Musca domestica


House flies are not the neatest of insects. They visit such places as dumps, sewers, and garbage heaps. They feed on fecal matter, discharges from wounds and sores, sputum, and all sorts of moist decaying matter such as spoiled fish, eggs and meat.

Economic Importance
House flies are strongly suspected of transmitting at least 65 diseases to humans, including typhoid fever, dysentery, cholera, poliomyelitis, yaws, anthrax, tularemia, leprosy and tuberculosis. Flies regurgitate and excrete wherever they come to rest and thereby mechanically transmit disease organisms.


House flies can be easily identified by the four dark, longitudinal stripes on top of the thorax, or middle body region. They vary in length from l/8-l/4 of an inch. Their mouth parts are adapted for sponging up liquids; they cannot bite. These flies can only ingest liquid food. They feed on attractive solid food by regurgitating saliva on it. The saliva liquifies the solid material which is then sponged up with the proboscis. They require water since they are continually salivating and voiding liquids. Fly specks seen on many surfaces visited by house flies are the excreted wastes.

Photo by Jim Kalisch University of Nebraska Department of Entomology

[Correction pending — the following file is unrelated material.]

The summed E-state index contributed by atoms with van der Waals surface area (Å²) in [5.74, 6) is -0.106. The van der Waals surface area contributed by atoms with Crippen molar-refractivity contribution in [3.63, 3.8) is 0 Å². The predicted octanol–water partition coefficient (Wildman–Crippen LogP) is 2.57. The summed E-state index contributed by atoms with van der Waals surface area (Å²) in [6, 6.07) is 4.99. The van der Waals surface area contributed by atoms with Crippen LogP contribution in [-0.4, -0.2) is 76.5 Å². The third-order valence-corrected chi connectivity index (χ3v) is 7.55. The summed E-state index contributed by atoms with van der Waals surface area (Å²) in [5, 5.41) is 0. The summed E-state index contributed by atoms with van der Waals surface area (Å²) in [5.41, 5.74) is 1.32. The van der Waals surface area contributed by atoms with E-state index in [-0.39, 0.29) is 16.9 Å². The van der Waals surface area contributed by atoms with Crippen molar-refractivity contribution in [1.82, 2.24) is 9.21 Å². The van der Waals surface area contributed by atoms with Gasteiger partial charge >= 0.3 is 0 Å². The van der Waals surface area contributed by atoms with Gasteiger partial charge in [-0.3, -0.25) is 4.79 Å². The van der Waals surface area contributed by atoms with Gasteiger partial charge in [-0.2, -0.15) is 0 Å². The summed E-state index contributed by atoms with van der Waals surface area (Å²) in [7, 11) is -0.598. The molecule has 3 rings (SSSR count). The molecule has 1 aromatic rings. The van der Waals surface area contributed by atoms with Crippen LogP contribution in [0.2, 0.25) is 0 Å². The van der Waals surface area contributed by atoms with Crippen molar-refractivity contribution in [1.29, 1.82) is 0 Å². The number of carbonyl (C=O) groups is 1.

The eggs are deposited in decaying matter such as grass clippings, garbage, human and animal excrement. Horse manure is the preferred breeding medium. About l00-l50 eggs are deposited by each female on appropriate food. Eggs may hatch in 7 l/2 hours when temperatures are high (about 99× F), or it may take two days if the temperature is only 59×F. Eggs hatch into worm-like creatures called maggots (Fig. 1b). Maggots lack definite heads, eyes, antennae or legs. Their bodies are pointed at their front end and gradually widen at the rear.

They feed on the material in which they find themselves. There are three larval molts. Mature larvae stop feeding and burrow for protection in drier surrounding areas, where they pupate. The pupa is a chestnut brown, oval object within which the larva changes into an adult house fly. Adults mate within one to two days after emerging from their pupal cases. The life cycle, from egg to adult, may take as little as one week, but normally requires three weeks for completion. House flies normally live about 2 l/2 weeks during the summer, but they can, at lower temperatures, survive up to three months. Some overwinter outdoors in protected locations, or in crevices in buildings. Flies normally stay within l/2-2 miles of their point of origin, but have been known to travel as far as 20 miles to find food and ovipositional sites.

Partially reproduced from the Penn State College of Agricultural Sciences House Flies Fact Sheet
Authored by: Steve Jacobs, Sr. Extension Associate Revised August 2007
For the Complete Fact Sheet please go to this link:

855-233-6248 or 855-BEEN-BIT

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